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Michael Giacchino's THE BATMAN (2022)


Jay
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58 minutes ago, Luke Skywalker said:

And those are True CDs or CDRs?

 

What, at the Intrada site?  It says CDR on the page

 

"THE BATMAN (CDR) (2 DISCS)"

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  • 1 month later...

There's a new interview with Mick Giacchino where he talks about The Batman (among other things). In a nutshell, Mick wrote the Batmobile chase because Michael was busy with Spider-Man, and "Highway to the Anger Zone" on the soundtrack is a combination of two cues. The first cue (0:00-1:34) was written by Michael and is called "If Batmobile Street Could Talk", and the second cue (1:35-5:20) is "Highway to the Anger Zone" and was written by Mick.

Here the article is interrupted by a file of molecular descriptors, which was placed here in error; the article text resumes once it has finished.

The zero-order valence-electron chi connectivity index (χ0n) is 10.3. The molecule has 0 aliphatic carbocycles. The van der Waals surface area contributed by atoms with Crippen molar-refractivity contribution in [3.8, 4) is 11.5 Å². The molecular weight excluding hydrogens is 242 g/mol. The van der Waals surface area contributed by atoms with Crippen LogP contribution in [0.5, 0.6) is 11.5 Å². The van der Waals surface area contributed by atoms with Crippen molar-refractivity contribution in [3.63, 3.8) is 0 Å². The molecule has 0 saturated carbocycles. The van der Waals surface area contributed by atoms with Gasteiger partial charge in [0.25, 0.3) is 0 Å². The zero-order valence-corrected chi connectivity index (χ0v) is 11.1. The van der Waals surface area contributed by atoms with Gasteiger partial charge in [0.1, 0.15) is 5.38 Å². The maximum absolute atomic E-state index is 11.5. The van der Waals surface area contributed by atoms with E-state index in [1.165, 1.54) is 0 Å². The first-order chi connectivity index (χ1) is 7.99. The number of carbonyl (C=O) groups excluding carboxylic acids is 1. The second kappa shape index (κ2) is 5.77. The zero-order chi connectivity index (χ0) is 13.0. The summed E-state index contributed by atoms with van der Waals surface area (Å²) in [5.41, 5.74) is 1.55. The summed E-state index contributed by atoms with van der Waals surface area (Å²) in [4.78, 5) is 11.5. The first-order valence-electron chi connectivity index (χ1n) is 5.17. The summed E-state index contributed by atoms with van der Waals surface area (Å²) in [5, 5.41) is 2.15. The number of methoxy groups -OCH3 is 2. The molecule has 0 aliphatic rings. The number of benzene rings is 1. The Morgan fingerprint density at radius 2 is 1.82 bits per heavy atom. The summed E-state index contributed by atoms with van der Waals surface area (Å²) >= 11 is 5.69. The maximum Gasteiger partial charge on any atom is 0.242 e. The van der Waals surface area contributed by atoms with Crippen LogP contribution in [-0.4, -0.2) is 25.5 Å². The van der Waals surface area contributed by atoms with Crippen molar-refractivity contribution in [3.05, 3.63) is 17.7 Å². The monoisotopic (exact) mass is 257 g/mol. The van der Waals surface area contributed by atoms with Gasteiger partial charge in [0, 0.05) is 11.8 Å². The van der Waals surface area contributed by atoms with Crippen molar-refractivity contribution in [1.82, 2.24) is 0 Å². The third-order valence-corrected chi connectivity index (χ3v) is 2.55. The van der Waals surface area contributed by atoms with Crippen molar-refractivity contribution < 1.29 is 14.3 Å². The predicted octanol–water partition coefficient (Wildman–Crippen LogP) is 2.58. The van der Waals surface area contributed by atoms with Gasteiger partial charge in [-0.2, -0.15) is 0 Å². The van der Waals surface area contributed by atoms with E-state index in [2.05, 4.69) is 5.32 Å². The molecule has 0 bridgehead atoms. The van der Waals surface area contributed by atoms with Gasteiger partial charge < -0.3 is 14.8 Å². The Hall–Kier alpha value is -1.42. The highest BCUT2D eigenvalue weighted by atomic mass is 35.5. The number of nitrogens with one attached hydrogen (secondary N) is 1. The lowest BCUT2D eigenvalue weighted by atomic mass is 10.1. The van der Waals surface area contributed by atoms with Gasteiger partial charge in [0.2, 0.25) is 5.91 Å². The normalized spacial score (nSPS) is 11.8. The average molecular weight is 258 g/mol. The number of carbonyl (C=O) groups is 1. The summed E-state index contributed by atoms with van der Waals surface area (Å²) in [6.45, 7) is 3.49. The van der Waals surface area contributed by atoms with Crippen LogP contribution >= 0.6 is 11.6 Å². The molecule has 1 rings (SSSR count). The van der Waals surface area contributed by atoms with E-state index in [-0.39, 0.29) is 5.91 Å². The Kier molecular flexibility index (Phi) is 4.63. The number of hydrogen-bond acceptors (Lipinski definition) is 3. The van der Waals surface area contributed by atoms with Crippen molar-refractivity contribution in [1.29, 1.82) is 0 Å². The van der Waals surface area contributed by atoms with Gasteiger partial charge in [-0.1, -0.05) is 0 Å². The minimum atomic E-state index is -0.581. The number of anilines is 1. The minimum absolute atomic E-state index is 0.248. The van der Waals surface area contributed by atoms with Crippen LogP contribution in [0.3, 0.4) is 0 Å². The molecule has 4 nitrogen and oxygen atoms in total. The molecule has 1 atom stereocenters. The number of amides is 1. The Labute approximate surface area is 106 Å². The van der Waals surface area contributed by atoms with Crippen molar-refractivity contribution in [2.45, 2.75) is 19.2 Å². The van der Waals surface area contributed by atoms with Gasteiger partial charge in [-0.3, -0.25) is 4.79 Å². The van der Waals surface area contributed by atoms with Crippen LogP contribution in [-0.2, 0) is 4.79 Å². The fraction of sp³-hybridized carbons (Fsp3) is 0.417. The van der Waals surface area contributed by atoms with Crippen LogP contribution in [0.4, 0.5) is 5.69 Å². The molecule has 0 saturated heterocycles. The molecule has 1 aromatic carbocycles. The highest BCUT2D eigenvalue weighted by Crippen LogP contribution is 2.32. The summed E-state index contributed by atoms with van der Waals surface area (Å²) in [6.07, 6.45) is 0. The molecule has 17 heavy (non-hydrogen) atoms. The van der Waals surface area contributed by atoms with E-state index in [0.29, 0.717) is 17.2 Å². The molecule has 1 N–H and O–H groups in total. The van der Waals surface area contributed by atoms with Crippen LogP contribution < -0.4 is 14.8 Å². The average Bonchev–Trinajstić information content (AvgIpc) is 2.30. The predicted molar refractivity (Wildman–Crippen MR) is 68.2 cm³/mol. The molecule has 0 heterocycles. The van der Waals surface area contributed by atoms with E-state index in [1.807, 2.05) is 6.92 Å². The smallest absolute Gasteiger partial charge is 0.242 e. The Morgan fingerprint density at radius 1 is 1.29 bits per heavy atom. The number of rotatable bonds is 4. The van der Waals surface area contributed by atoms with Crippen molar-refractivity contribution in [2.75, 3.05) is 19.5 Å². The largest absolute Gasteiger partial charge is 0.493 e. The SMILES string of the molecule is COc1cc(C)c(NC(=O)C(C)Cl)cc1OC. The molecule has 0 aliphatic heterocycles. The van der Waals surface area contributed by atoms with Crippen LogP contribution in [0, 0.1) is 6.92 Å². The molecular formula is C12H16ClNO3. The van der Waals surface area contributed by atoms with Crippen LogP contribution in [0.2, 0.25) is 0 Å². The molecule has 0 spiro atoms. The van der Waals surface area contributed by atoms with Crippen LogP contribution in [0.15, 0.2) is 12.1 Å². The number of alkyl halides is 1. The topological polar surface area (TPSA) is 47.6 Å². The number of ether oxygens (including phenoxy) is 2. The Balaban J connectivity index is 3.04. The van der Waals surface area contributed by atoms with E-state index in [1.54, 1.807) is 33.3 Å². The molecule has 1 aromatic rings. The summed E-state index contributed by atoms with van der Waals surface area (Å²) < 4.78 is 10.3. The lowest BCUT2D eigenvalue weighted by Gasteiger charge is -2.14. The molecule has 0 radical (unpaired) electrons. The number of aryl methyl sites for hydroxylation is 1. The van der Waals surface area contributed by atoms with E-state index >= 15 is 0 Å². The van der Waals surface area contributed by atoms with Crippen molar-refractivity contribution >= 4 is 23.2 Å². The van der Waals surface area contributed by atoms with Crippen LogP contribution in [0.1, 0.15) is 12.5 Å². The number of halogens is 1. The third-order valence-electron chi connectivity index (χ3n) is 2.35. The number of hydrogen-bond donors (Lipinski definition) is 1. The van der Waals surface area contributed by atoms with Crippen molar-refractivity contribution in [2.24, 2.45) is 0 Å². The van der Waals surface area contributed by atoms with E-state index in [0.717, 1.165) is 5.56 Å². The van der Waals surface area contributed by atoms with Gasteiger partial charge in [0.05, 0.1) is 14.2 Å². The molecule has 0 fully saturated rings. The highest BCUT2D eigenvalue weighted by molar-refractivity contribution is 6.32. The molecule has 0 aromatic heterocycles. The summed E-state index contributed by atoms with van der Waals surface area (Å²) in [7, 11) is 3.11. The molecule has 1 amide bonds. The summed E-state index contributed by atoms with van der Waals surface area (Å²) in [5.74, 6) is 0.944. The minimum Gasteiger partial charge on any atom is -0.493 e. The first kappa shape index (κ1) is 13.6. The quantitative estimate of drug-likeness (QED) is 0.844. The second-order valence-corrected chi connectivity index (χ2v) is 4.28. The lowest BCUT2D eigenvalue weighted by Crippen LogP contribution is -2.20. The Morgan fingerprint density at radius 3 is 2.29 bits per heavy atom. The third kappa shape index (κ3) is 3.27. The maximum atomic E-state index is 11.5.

I'll post the video below, but here's a transcript of Mick talking about the process (I cleaned it up a little):

 

Quote

I had the insane opportunity to score the Batmobile chase. In the past when my dad has asked me to write something for additional cues, it's generally a source cue or like a smaller scene that's maybe 30 seconds or so, and so this was kind of a surprise. They were initially planning on not having any music during the car chase. The music was going to start when the Penguin takes off and says, “Kenzie, get the money” and [the music] was going to end right when Catwoman pulls her visor down. Then it cuts to the shot of the Batmobile on the highway driving and there was going to be nothing -- it was going to be all sound effects.